Energy facility dirt removal adds to campus traffic challenges

The new energy facility being constructed on the west side of campus will cut carbon emissions and save water and money. But its construction is likely to cause additional traffic challenges.

The removal of 240,000 cubic yards of soil to make way for Stanford's new energy facility will add to traffic congestion in the area of Junipero Serra Boulevard, Campus Drive West and Stock Farm, Searsville, Electioneer, Oak and Sand Hill roads beginning today (Oct. 10).

Kelly Tippett / iStock.comBackhoe loading dirt into a dump truck

Removing soil to make way for Stanford's new energy facility is expected to continue through February 2013.

The university is breaking ground today on a new energy facility that will be key to reducing campus carbon emissions. The 125,000-gross-square-foot facility, which will be located near the Environmental Safety Facility, is part of the Stanford Energy System Innovations (SESI), a project scheduled for completion in 2015.

According to Joseph Stagner, executive director of sustainability and energy management, the new facility represents a transformational change to how Stanford produces and uses energy.

That's the good news.

The bad news is that the new facility's construction will initially generate substantial truck traffic in the area. The dirt will be transported to construction sites in Palo Alto and San Jose. The soil removal is expected to continue through February 2013.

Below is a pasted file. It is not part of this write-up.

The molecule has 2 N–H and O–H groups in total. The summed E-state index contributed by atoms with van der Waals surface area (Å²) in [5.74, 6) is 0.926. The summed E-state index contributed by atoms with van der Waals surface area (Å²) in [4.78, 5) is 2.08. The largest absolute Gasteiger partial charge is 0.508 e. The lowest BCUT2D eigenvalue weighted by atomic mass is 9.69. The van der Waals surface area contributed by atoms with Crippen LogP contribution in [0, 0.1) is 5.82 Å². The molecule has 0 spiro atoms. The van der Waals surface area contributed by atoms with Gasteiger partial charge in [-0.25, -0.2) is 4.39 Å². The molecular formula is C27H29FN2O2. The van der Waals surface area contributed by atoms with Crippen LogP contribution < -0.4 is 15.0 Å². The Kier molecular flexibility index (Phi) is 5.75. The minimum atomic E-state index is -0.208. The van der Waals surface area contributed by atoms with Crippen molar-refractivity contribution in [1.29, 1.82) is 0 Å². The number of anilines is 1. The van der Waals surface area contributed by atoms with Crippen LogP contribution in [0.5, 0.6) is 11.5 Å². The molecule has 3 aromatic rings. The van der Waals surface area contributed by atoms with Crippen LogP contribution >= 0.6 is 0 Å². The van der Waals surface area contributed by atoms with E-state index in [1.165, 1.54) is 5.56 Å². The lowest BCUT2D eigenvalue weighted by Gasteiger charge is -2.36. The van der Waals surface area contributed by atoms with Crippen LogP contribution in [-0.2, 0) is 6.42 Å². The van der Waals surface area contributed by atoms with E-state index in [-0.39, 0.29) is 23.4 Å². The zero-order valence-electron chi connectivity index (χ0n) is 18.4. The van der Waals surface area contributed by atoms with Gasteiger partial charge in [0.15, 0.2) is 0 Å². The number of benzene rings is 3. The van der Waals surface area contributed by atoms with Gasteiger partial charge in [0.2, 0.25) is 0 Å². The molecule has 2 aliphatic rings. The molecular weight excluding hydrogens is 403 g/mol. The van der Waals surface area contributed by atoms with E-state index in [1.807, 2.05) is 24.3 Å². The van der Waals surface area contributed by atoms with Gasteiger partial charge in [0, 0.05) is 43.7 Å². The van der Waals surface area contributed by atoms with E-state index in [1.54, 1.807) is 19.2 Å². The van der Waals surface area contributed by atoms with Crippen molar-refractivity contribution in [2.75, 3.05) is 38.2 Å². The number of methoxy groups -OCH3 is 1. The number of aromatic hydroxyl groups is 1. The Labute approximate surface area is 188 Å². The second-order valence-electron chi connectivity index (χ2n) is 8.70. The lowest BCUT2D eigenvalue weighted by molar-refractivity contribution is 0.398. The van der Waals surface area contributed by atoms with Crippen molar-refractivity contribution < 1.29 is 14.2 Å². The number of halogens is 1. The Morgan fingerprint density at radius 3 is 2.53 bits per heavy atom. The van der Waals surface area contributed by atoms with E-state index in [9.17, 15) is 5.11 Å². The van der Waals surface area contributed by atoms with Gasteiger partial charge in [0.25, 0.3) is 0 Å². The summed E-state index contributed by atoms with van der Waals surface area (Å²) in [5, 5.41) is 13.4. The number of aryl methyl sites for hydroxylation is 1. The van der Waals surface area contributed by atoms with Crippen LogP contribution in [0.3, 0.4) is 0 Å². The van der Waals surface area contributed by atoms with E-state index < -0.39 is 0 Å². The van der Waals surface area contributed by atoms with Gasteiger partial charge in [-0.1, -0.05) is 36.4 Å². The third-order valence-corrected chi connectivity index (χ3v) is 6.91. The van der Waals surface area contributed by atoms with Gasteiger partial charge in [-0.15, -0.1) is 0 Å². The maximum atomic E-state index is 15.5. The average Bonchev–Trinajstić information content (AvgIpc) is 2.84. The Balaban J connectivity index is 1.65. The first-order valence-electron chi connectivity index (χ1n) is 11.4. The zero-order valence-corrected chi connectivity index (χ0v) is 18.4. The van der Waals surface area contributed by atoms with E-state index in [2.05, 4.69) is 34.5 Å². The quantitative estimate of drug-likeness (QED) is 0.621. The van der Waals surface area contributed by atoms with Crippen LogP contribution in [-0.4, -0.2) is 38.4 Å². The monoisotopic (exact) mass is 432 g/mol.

In addition, the replacement of underground piping throughout campus as part of SESI to accommodate Stanford's conversion from steam to hot water for its building-heating system will require occasional changes to vehicular, pedestrian and bicycle circulation as new phases are completed.

So far, three of the 20 miles of pipes have been completed. In November, the project will force the closure of one side of Campus Drive, extending from Roth Way to Palm Drive, for six weeks.

The SESI work coincides with other work planned on the west side of campus. The trucks involved in dirt removal will be adding traffic to areas already congested by continuing hospital construction and a planned gas-pipeline replacement project by Pacific Gas & Electric on Sand Hill Road and Junipero Serra Boulevard.

"Traffic is going to require some very deft management in the coming months," Stagner said.

To address this concern, coordinated construction logistics planning between the university and hospital project representatives has been ongoing during the past year.

For construction updates on the SESI project, visit the website.